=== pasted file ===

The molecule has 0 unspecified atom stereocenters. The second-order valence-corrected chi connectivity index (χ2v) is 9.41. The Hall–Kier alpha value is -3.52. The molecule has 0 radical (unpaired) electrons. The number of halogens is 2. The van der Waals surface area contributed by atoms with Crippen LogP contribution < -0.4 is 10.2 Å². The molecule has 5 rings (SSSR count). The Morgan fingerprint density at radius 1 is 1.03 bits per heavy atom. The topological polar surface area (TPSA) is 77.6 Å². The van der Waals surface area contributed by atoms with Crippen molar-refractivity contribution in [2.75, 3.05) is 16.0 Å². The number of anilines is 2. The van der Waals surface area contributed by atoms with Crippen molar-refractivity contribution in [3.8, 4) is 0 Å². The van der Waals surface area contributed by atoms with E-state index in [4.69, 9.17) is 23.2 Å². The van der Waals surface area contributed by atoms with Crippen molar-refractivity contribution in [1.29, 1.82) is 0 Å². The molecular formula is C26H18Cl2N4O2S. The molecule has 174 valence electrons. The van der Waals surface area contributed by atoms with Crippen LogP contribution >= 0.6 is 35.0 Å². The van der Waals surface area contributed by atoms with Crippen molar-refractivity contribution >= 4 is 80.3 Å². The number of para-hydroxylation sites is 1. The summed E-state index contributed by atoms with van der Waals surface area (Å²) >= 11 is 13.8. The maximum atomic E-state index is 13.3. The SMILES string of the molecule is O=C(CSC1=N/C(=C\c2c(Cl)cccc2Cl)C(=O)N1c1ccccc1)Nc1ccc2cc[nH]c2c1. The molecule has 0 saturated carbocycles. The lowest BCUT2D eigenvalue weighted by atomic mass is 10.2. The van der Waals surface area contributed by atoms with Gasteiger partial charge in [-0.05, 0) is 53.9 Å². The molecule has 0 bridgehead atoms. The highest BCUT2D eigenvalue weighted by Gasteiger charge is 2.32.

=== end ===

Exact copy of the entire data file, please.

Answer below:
The molecule has 0 unspecified atom stereocenters. The second-order valence-corrected chi connectivity index (χ2v) is 9.41. The Hall–Kier alpha value is -3.52. The molecule has 0 radical (unpaired) electrons. The number of halogens is 2. The van der Waals surface area contributed by atoms with Crippen LogP contribution < -0.4 is 10.2 Å². The molecule has 5 rings (SSSR count). The Morgan fingerprint density at radius 1 is 1.03 bits per heavy atom. The topological polar surface area (TPSA) is 77.6 Å². The van der Waals surface area contributed by atoms with Crippen molar-refractivity contribution in [2.75, 3.05) is 16.0 Å². The number of anilines is 2. The van der Waals surface area contributed by atoms with Crippen molar-refractivity contribution in [3.8, 4) is 0 Å². The van der Waals surface area contributed by atoms with E-state index in [4.69, 9.17) is 23.2 Å². The van der Waals surface area contributed by atoms with Crippen molar-refractivity contribution in [1.29, 1.82) is 0 Å². The molecular formula is C26H18Cl2N4O2S. The molecule has 174 valence electrons. The van der Waals surface area contributed by atoms with Crippen LogP contribution >= 0.6 is 35.0 Å². The van der Waals surface area contributed by atoms with Crippen molar-refractivity contribution >= 4 is 80.3 Å². The number of para-hydroxylation sites is 1. The summed E-state index contributed by atoms with van der Waals surface area (Å²) >= 11 is 13.8. The maximum atomic E-state index is 13.3. The SMILES string of the molecule is O=C(CSC1=N/C(=C\c2c(Cl)cccc2Cl)C(=O)N1c1ccccc1)Nc1ccc2cc[nH]c2c1. The molecule has 0 saturated carbocycles. The lowest BCUT2D eigenvalue weighted by atomic mass is 10.2. The van der Waals surface area contributed by atoms with Gasteiger partial charge in [-0.05, 0) is 53.9 Å². The molecule has 0 bridgehead atoms. The highest BCUT2D eigenvalue weighted by Gasteiger charge is 2.32.